U.S. soybean farmers received an additional $2.5 billion in net returns over the last four years due to the biodiesel industry’s demand for soybean oil, a new study funded by the United Soybean Board and soybean checkoff shows.
The demand added up to 25 cents in support for the per-bushel price of soybeans.
Soybean oil remains the dominant feedstock for biodiesel production, and the soybean checkoff has funded a large portion of the research and promotion of biodiesel through the National Biodiesel Board.
USB Domestic Marketing Chair Lewis Bainbridge says the study proves the value of those efforts. “We commissioned this study because we wanted to find out how much soybean farmers were benefiting from the checkoff’s investment in biodiesel,” said Bainbridge, who grows soybeans in Ethan, S.D.
“And the results of the study exceeded our expectations. This is a significant return on investment for soybean farmers.”
Centrec Consulting Group, LLC, conducted the study with funding from USB’s Domestic Marketing program.
Besides looking at the biodiesel industry’s past effects on the soybean industry, the study also aimed to predict this relationship going forward. Because the price of petroleum diesel has such a large influence on the price of biodiesel and soybean oil, the study asserts that the biodiesel industry has essentially created a new floor for soybean oil prices.
The Food and Agricultural Policy Research Institute at the University of Missouri says soybean oil will be used as the feedstock for approximately 54 percent of the biodiesel produced in marketing years 2009-2013.
But, regardless of how much soybean oil is used for biodiesel production, a healthy biodiesel industry will, in turn, add value to soybean oil. Even as other feedstocks gain market share for biodiesel production, prices for soybean oil and whole soybeans could continue to receive support from biodiesel production.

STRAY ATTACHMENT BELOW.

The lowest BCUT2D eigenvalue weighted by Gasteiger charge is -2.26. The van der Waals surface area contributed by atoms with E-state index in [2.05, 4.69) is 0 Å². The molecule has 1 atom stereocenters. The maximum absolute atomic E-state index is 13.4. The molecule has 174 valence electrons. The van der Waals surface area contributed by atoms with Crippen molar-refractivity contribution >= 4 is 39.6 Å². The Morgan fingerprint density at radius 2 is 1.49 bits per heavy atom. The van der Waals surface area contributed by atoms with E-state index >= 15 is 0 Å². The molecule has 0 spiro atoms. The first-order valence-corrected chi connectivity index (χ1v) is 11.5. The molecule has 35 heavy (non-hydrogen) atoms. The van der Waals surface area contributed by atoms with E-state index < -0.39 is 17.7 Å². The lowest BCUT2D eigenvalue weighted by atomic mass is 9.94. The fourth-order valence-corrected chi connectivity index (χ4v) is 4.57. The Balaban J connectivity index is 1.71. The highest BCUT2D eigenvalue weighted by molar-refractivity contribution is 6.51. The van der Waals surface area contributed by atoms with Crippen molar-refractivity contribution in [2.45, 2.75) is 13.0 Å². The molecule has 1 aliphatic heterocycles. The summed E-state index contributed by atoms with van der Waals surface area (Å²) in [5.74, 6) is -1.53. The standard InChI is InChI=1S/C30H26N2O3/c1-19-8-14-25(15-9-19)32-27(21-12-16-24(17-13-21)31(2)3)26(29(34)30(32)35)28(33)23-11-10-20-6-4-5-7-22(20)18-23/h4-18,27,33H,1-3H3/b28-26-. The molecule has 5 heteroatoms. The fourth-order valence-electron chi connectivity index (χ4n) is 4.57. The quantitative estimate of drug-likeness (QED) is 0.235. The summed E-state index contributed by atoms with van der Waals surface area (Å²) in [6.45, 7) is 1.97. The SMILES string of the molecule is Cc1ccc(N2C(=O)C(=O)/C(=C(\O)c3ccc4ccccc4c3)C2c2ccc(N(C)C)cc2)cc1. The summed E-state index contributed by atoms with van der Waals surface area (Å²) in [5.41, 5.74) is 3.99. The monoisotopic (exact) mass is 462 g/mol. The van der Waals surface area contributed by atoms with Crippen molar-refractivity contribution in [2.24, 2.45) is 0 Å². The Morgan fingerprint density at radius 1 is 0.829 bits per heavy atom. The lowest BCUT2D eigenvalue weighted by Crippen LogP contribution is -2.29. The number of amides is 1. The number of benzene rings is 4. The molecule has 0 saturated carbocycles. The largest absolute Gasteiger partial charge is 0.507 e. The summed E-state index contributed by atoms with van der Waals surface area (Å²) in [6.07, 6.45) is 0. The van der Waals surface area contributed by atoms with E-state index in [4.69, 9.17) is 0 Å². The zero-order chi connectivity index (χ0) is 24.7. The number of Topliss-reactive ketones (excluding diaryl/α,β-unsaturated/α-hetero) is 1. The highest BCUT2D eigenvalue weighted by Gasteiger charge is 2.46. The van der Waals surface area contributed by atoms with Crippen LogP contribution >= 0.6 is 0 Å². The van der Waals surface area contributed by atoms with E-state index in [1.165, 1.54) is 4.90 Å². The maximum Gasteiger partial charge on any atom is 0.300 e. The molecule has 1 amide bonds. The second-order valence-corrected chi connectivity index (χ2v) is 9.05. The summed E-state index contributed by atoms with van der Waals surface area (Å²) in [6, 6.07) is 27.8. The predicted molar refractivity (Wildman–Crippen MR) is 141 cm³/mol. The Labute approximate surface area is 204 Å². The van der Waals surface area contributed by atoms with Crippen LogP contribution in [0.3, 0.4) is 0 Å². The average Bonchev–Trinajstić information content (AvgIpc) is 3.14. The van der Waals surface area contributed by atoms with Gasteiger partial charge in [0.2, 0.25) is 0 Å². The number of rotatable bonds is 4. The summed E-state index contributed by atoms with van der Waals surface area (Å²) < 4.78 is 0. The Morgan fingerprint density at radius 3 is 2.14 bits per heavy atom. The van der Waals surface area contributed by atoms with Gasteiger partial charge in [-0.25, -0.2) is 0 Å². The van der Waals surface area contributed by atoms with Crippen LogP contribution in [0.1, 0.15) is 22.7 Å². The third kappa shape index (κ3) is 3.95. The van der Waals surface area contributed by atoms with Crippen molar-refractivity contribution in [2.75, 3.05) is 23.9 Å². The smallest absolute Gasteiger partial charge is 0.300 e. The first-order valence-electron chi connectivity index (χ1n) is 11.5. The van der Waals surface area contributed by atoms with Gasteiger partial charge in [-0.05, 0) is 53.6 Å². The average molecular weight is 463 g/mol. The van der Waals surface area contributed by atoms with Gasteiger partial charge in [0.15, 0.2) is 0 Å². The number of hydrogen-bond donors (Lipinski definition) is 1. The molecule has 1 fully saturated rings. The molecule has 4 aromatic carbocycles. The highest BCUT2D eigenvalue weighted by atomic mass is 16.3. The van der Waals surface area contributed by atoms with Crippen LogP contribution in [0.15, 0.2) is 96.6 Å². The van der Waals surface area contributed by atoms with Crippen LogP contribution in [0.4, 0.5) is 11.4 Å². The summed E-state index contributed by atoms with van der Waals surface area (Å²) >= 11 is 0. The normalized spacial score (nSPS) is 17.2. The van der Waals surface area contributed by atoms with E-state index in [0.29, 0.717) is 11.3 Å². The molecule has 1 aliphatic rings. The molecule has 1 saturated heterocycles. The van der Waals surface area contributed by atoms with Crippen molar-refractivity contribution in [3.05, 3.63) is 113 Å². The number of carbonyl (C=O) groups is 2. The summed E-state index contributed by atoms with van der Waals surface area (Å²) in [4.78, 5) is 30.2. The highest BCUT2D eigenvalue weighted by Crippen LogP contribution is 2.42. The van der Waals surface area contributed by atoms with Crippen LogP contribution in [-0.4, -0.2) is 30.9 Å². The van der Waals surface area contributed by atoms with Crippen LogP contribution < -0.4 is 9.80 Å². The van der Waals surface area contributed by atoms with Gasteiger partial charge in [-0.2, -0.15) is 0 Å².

Additionally, the study found that higher demand for soybean oil led to an increased supply of soybean meal, resulting in meal prices dropping by $19 to $45 per ton.
“Any lowering of the price of inputs for the animal agriculture industry is a plus,” Bainbridge said. “The swine and dairy industries have had a tough time lately. This is a benefit for them. Every little bit helps in the poultry and livestock industries as far as decreasing their costs. And this demonstrates how biodiesel demand can have a positive impact on this important aspect of our food supply.”
The study also accounted for the possibility that biodiesel demand for soybean oil will decrease due to a proposed regulation by the Environmental Protection Agency that limits the use of vegetable oils for meeting the draft federal Renewable Fuel Standard. Use of soybean oil in biodiesel manufacturing could fall by approximately 1.5 billion pounds by 2013 if this regulation is not revised. Soybean farmers could see net returns decrease by about $2 billion from projections over that time period.
Two summaries of the checkoff-funded study, “Soybeans & Biodiesel: Key Price Relationships,” and “Economic Impacts of Biodiesel Production on the Soybean Sector,” can be viewed on the soybean checkoff Web site at http://www.unitedsoybean.org.
USB is made up of 68 farmer-directors who oversee the investments of the soybean checkoff on behalf of all U.S. soybean farmers. Checkoff funds are invested in the areas of animal utilization, human utilization, industrial utilization, industry relations, market access and supply. As stipulated in the Soybean Promotion, Research and Consumer Information Act, USDA’s Agricultural Marketing Service has oversight responsibilities for USB and the soybean checkoff.